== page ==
Texas Tussles with Netflix Over Taxes

Sarah Garrett, Staff Writer

According to KXAN, on Dec. 7, 2022, the city of Austin decided to join with other Texas cities and sue Netflix, Hulu, and Disney+. A Texas law from 2005 says that video service and cable providers are required to pay a fee to the municipality for using the transmission lines. According to the firm, Netflix, Hulu, and Disney+ have not been paying this fee. 

Stephen D. Wolens, a lawyer at McKool Smith, said that before 2005, cable services were required to pay a negotiable fee. The law changed in 2005, though, and that is the current law the case is based on. 

Before 2005, Texas had a policy that says that public entities that use the public right away pay the city a franchise fee, and it’s a franchise fee for use of the public right of way,” Wolens said. “The law was changed to center the application process at the state level. Instead of negotiating a rate with each city, they would pay a flat 5% gross receipts tax.”

Senior policy tax analyst Ulrik Boesen said that lawsuits like this are happening nationwide. The U.S. required the cable companies to pay money for using the land to run cables through, but now that cable is not used as often, the localities are changing how they charge the services. 

“People are not apt to stop consuming entertainment,” Boesen said. “They just changed how they consume. So let’s [localities] either expand the tax base, or change the tax so that these companies will also have to be now, that’s where the issue starts. Because there was a legitimate reason why localities tax cable companies they were utilizing right away. The streaming services are using the internet.” 

Boesen also says the reason the streaming services are refusing to pay the fees is because they argue that they don’t have any reason to pay the fee. Streaming services use the internet, not cables.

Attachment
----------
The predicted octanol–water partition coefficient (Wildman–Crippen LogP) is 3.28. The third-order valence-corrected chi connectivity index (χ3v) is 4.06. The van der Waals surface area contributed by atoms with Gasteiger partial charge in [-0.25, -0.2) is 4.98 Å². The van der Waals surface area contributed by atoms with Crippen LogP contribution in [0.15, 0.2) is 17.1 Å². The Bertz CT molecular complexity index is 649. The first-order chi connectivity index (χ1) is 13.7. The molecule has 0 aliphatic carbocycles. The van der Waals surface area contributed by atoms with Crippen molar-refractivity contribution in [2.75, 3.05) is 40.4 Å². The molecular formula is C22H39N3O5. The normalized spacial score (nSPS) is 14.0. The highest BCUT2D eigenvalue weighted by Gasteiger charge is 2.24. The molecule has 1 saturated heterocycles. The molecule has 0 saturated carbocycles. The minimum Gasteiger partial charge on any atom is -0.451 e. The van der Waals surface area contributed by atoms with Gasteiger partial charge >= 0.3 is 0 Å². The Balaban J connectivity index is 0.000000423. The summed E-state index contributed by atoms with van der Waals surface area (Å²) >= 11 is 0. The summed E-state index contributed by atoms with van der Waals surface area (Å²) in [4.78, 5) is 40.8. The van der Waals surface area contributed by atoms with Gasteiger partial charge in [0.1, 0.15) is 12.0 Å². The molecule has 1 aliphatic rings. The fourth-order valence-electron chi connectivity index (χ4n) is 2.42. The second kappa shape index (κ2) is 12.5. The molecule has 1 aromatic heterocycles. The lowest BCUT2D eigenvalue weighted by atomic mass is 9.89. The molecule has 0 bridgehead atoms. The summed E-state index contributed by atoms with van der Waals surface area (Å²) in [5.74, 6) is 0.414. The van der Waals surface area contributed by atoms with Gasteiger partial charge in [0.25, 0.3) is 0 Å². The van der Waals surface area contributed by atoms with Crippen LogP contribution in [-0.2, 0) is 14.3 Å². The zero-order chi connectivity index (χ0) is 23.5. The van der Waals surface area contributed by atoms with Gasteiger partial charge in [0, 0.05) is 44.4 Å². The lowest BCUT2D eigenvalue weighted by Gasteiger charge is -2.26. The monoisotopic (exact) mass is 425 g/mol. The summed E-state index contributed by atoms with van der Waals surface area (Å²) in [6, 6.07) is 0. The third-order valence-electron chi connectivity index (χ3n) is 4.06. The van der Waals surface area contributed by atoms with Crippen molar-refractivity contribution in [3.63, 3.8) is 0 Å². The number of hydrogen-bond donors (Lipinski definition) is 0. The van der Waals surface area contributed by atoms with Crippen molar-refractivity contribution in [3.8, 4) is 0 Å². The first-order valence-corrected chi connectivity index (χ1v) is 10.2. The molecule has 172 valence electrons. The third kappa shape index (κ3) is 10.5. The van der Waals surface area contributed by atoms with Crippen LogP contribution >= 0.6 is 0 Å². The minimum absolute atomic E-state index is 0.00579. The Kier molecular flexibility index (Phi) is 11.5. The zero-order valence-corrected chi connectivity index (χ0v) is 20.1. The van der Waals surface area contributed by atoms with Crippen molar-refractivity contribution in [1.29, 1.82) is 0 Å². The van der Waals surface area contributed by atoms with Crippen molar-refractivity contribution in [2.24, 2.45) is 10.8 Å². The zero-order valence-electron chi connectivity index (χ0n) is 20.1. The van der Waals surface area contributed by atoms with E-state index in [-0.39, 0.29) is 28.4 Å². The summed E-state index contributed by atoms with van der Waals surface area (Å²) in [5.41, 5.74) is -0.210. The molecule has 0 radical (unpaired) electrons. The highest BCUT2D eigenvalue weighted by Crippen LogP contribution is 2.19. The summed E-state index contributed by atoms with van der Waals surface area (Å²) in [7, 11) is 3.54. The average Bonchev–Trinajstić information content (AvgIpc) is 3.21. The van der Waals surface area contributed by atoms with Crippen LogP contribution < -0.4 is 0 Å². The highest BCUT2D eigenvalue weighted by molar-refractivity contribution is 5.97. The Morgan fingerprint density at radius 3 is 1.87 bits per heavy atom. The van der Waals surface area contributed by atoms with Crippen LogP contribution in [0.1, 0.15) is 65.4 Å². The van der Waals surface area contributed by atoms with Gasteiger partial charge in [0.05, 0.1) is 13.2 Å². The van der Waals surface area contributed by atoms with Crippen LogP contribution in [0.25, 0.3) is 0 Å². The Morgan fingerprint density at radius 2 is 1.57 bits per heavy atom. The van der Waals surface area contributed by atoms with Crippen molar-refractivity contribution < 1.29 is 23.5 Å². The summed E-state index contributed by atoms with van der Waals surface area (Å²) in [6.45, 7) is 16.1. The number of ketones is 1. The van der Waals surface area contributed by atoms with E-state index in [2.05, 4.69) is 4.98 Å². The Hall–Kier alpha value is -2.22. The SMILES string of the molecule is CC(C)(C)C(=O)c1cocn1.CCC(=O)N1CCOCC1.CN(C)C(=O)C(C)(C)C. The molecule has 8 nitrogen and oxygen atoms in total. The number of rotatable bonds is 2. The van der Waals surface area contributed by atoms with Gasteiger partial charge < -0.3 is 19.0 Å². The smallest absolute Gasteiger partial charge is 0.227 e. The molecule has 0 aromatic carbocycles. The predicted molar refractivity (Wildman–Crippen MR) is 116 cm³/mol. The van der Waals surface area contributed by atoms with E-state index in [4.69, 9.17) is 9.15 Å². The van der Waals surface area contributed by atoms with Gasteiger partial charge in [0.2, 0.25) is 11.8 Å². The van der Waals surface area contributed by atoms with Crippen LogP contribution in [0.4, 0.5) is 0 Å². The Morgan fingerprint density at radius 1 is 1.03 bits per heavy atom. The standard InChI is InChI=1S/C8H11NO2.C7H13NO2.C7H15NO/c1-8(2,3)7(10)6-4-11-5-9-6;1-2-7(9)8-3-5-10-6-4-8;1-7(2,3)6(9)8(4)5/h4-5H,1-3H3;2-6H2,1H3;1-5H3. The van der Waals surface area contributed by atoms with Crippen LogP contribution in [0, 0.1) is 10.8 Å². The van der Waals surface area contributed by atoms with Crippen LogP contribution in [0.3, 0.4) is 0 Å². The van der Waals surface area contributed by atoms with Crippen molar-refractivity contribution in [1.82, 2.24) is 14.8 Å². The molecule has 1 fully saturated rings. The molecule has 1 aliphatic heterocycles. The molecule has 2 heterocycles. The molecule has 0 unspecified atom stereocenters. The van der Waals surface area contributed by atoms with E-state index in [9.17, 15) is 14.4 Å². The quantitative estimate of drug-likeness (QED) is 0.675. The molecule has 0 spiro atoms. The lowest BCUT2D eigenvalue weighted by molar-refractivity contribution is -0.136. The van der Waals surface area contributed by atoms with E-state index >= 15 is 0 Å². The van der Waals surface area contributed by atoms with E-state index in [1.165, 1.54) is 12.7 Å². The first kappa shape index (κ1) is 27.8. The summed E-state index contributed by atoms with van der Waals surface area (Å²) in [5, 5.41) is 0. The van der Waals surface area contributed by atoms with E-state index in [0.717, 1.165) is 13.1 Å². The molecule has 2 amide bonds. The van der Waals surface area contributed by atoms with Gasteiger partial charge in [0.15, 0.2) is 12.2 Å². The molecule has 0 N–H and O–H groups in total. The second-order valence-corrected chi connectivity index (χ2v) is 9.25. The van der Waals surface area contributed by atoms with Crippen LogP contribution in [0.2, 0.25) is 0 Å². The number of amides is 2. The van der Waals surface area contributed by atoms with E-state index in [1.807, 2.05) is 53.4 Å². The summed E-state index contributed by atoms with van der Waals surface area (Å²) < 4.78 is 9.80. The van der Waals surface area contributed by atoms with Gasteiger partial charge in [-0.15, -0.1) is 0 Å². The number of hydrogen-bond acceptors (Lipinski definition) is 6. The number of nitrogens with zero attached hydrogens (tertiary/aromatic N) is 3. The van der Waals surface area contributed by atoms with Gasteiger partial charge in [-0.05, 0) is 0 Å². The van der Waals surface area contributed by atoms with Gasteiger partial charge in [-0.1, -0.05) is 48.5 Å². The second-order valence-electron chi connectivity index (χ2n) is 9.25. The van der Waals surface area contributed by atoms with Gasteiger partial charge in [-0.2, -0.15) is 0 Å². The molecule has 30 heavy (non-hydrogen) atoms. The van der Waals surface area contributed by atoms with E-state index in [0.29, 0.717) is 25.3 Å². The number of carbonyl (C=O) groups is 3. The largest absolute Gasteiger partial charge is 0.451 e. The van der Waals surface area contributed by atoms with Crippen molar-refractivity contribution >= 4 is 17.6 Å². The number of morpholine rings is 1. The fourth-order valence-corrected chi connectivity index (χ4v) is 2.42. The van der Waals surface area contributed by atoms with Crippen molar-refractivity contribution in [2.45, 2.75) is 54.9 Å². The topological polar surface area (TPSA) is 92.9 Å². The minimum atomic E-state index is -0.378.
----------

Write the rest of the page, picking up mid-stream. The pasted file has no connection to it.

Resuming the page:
Streaming services are claiming you [localities] cannot tax us because you have no legitimate reason to,” Boesen said. “And you cannot say that we provide the same services to cable companies, because we don’t have any cables. That’s really where the short discussion is. More localities think it’s a similar service that should be taxed in a similar way. And the streaming services say, ‘No, it isn’t.’ This is just another option for consumption on the internet to protect other things that we do with Wi-Fi on the internet.”

Mina Shekarchi, the constituent liaison and executive assistant of Mayor Pro Tempore Alison Alter, said that it is time for the streaming services to pay the money. She feels that it is illogical that the different streaming services have avoided paying the fee up to this point. 

Streaming services are a new and unique way of consuming television, and until now, these companies have avoided paying the fees that many traditional cable companies have paid,” Shekarchi said. “Austin, along with other Texas cities, wants these streaming services to pay their fair share.”

Shekarchi predicts that the streaming services will try to avoid paying the fees. Shekarchi says that the services may try to claim that the customers should pay the fees. 

“I can say that it seems like the fees, if collected, would be used to benefit Austinites through other City services,” Shekarchi said. “Streaming services have their content moved through the same transmission lines as traditional cable companies, so it seems illogical that the streaming services have not received similar treatment.”

Boesen says that many times, the streaming services win the court cases. According to Boesen, because of the rise of the internet, and the speed at which it progresses, tax policy is often trying to catch up to the developments. 

“From what I’ve seen, in a lot of the places the streaming services win the court cases, but it really depends on the specific language and local tax code,” Boesen said. “I doubt that we’ll have cable taxes on streaming services commonly. Most places just charge sales tax on these kinds of things, and I suspect that that will be the norm.”